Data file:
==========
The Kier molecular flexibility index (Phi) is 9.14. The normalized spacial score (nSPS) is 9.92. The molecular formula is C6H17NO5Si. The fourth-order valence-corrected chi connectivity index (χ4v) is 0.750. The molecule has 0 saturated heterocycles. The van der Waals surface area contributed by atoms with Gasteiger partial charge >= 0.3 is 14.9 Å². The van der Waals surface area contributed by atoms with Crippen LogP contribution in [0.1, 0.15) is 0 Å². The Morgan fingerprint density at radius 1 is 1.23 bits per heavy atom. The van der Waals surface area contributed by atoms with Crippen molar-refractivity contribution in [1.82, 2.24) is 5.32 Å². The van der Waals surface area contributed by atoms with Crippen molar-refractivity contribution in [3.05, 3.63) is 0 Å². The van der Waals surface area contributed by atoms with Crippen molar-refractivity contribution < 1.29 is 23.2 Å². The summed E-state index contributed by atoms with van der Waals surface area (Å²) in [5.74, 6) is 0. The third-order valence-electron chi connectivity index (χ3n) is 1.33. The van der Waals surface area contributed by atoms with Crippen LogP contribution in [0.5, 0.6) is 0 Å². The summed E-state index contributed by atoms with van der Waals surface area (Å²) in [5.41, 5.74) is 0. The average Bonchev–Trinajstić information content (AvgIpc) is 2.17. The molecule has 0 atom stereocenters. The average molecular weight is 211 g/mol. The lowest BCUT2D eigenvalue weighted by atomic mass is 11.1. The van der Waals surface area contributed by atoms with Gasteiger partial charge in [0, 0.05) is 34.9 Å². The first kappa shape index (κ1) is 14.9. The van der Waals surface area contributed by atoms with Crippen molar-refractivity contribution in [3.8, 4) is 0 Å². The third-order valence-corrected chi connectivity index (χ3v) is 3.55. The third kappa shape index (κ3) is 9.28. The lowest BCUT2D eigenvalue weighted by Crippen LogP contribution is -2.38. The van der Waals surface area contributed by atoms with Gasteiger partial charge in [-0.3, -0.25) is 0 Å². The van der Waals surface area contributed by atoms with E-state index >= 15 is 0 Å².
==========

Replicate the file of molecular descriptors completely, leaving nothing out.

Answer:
The Kier molecular flexibility index (Phi) is 9.14. The normalized spacial score (nSPS) is 9.92. The molecular formula is C6H17NO5Si. The fourth-order valence-corrected chi connectivity index (χ4v) is 0.750. The molecule has 0 saturated heterocycles. The van der Waals surface area contributed by atoms with Gasteiger partial charge >= 0.3 is 14.9 Å². The van der Waals surface area contributed by atoms with Crippen LogP contribution in [0.1, 0.15) is 0 Å². The Morgan fingerprint density at radius 1 is 1.23 bits per heavy atom. The van der Waals surface area contributed by atoms with Crippen molar-refractivity contribution in [1.82, 2.24) is 5.32 Å². The van der Waals surface area contributed by atoms with Crippen molar-refractivity contribution in [3.05, 3.63) is 0 Å². The van der Waals surface area contributed by atoms with Crippen molar-refractivity contribution < 1.29 is 23.2 Å². The summed E-state index contributed by atoms with van der Waals surface area (Å²) in [5.74, 6) is 0. The third-order valence-electron chi connectivity index (χ3n) is 1.33. The van der Waals surface area contributed by atoms with Crippen LogP contribution in [0.5, 0.6) is 0 Å². The summed E-state index contributed by atoms with van der Waals surface area (Å²) in [5.41, 5.74) is 0. The average Bonchev–Trinajstić information content (AvgIpc) is 2.17. The molecule has 0 atom stereocenters. The average molecular weight is 211 g/mol. The lowest BCUT2D eigenvalue weighted by atomic mass is 11.1. The van der Waals surface area contributed by atoms with Gasteiger partial charge in [0, 0.05) is 34.9 Å². The first kappa shape index (κ1) is 14.9. The van der Waals surface area contributed by atoms with Crippen molar-refractivity contribution in [3.8, 4) is 0 Å². The third-order valence-corrected chi connectivity index (χ3v) is 3.55. The third kappa shape index (κ3) is 9.28. The lowest BCUT2D eigenvalue weighted by Crippen LogP contribution is -2.38. The van der Waals surface area contributed by atoms with Gasteiger partial charge in [-0.3, -0.25) is 0 Å². The van der Waals surface area contributed by atoms with E-state index >= 15 is 0 Å².